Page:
I run away…
to another dream
dark night.

A flight to Paris, at night
second stop, the moon—a dream,
Thank God, no train.
Away…
Did I bring the right luggage with me?
Clouds flash faster.

A white van pulls up fast.
A team of dreamers,
here and away,
You are with them, not me.
Night,
black inside, with a rolling door like a train.

Destinations, stops-- like a train--
documenting sites, like dreams,
statues of angels, Mary fasting,
No me.
And gray days, no nights.
A new sight to draw you away.
                                 
How do you find them anyway?
Steadfast wheels, like a train through the rain.
Nightfall may bring you back to me, to rest, and to dream.

Monday, July 4, 2011

Wandering

Wandering Jew,
your azure leaves
unfold endlessly-- an
unbroken chain.You
have no end. You
root anywhere.
You grow
a bush
from
one
remnant
of stem and leaf.
You can go without
water and survive, enter
darkness, and still curl
toward the light.
Wandering, you
may have 
outlived 
forty-
two

clay pots,
or one thousand.
You've never died, only
uprooted- tell me the secret 
of your tent. How do
you know when to
hammer down
the stakes and
when, again,
it is time 
to take
 them
up
?

Monday, June 13, 2011

Dead Head


Photo by Jay Hixson
Trash to Treasure
the sign at the Methodist church off View road
proved true by my overflowing bags.
It's funny that there is even such a word
as trash. There is no such thing. At least,
in nature trash is impossible, imagine
trying to explain to a tree that
trash is something useless,
or telling a sunflower-- five feet tall
with its armored bristles and spikes--
it would politely ignore your lesson.
Even a sunflower stalk
who hangs its dead head
on a frosty morning
knows how many birds
will find use for its treasure
and how many powers
of one seed
will reach
infinity.

Saturday, June 11, 2011

Mitochondria


Mitochondria, what are they?
Do they splash in a watery bay?
By the light of a Nucleus, play?
Mitochondria what are you?
What do you sing? What do you do?
How to you put the spring in each step
of each little cell from down in its depth?
Mitochondria what do you say?
Tell me your secret. Don't go away.
I will shrink small and we will have tea.
Just your little self and mere little me.
I'll learn your language, You'll teach me to run.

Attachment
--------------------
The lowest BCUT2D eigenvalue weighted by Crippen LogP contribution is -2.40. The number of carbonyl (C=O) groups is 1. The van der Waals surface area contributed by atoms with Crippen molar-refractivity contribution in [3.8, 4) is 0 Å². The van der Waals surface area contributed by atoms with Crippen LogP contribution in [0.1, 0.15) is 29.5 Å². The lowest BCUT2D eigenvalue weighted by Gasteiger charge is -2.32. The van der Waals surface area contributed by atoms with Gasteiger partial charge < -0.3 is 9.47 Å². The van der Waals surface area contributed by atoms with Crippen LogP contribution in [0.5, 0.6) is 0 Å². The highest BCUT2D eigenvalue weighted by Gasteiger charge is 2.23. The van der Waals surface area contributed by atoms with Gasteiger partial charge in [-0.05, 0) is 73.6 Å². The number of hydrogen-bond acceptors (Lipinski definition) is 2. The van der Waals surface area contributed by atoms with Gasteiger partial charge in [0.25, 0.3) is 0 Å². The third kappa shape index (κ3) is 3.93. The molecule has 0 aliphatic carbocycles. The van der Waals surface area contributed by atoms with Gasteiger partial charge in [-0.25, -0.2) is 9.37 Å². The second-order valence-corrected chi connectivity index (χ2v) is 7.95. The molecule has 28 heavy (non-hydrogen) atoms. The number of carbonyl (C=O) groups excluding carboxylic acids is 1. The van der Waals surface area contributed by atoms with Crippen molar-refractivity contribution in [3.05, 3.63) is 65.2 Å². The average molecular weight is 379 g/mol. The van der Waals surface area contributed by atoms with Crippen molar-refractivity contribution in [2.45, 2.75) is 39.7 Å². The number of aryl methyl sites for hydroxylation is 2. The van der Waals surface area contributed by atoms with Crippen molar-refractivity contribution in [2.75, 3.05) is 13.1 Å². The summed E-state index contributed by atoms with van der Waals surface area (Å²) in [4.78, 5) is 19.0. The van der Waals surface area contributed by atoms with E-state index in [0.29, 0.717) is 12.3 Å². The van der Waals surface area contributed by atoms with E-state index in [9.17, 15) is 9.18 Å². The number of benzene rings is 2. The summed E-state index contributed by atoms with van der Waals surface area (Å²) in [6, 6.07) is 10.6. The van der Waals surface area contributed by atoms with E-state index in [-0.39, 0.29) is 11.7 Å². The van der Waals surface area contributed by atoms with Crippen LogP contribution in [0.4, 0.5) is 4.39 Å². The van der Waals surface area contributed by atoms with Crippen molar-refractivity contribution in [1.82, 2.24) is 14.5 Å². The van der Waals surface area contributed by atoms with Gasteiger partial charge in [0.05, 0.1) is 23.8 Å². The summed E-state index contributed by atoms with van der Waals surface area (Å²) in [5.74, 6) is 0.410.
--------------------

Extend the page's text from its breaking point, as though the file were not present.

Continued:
Mitochondria, you know, I think it'd be fun.

Thursday, June 9, 2011

Chocolate

You like chocolate?
So do I.
Let's hold hands.
We're friends you and I.

Tuesday, June 7, 2011

Spaghetti

When the sauce is juicy and not too red, it’s just right.
I slurp noodles off your cold Corning Ware until
it’s like we’re in your old kitchen with the round fridge
gurgling. When I pulled the latch it welcomed me full
with its old lettuce smell and tiny tubs of Promise.

At night the kitchen lights reflect in the sliding glass door.
My reflection and I slurp the last sauce off plates
as clean as the moon.

When the spaghetti is gone, I sigh because I miss you.
But I know there will be more nights of spaghetti and
my own children running about with hair like so many noodles.

I chose to be happy, because I sense the Parmesan shakes
with no sign of running out.



Sunday, June 5, 2011


We've pieced together this life
with a mix of threads,
and found the corners didn't meet.
I pulled, you stretched,
we got out the seam ripper.

Next time, I said.
Next time, You said.

We pulled out a hundred threads
but again, it's crooked.
We blamed the machine, Grandma's
old scissors--each other.

I give up, I said.
I don't, You said.

It seems silly now, because when we
started over to cut new pieces,
the pattern was crooked, guilty
from the first.

Now I pin and fold hidden edges,
to finish this quilt. It's ours, and we made it
ourselves. Crooked or not, when we
sleep under it at night, it's warm

and the beautiful threads I added to
tack down the lumps, turn into
paths for stars dancing in a midnight blue
canopy, their tip-tapping path echoes
the beat of a branch
on our windowpane.

Friday, May 20, 2011

Staff

Dear Staff,
Do you get tired from holding up all those notes?
Every good boy does fine, and the other one I can't remember.
Was it about boys or mothers? I'm sorry they've overlooked you.